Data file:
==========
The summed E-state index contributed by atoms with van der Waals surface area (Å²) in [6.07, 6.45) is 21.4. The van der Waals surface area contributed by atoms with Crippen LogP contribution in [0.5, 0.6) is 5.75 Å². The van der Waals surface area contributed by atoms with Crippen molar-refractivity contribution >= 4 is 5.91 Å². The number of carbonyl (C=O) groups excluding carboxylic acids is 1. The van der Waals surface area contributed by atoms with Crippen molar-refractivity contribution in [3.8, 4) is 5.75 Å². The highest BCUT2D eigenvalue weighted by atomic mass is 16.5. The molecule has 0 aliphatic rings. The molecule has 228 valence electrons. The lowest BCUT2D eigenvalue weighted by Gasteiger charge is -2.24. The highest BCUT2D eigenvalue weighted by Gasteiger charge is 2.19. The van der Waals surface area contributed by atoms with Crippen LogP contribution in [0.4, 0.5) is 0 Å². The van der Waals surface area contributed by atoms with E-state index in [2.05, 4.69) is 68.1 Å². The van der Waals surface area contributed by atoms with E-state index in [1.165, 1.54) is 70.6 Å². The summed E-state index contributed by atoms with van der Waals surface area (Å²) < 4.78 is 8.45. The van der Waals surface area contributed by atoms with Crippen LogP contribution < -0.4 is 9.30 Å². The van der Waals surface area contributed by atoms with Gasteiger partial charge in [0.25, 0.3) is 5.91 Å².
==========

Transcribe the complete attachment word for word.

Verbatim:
The summed E-state index contributed by atoms with van der Waals surface area (Å²) in [6.07, 6.45) is 21.4. The van der Waals surface area contributed by atoms with Crippen LogP contribution in [0.5, 0.6) is 5.75 Å². The van der Waals surface area contributed by atoms with Crippen molar-refractivity contribution >= 4 is 5.91 Å². The number of carbonyl (C=O) groups excluding carboxylic acids is 1. The van der Waals surface area contributed by atoms with Crippen molar-refractivity contribution in [3.8, 4) is 5.75 Å². The highest BCUT2D eigenvalue weighted by atomic mass is 16.5. The molecule has 0 aliphatic rings. The molecule has 228 valence electrons. The lowest BCUT2D eigenvalue weighted by Gasteiger charge is -2.24. The highest BCUT2D eigenvalue weighted by Gasteiger charge is 2.19. The van der Waals surface area contributed by atoms with Crippen LogP contribution in [0.4, 0.5) is 0 Å². The van der Waals surface area contributed by atoms with E-state index in [2.05, 4.69) is 68.1 Å². The van der Waals surface area contributed by atoms with E-state index in [1.165, 1.54) is 70.6 Å². The summed E-state index contributed by atoms with van der Waals surface area (Å²) < 4.78 is 8.45. The van der Waals surface area contributed by atoms with Crippen LogP contribution < -0.4 is 9.30 Å². The van der Waals surface area contributed by atoms with Gasteiger partial charge in [0.25, 0.3) is 5.91 Å².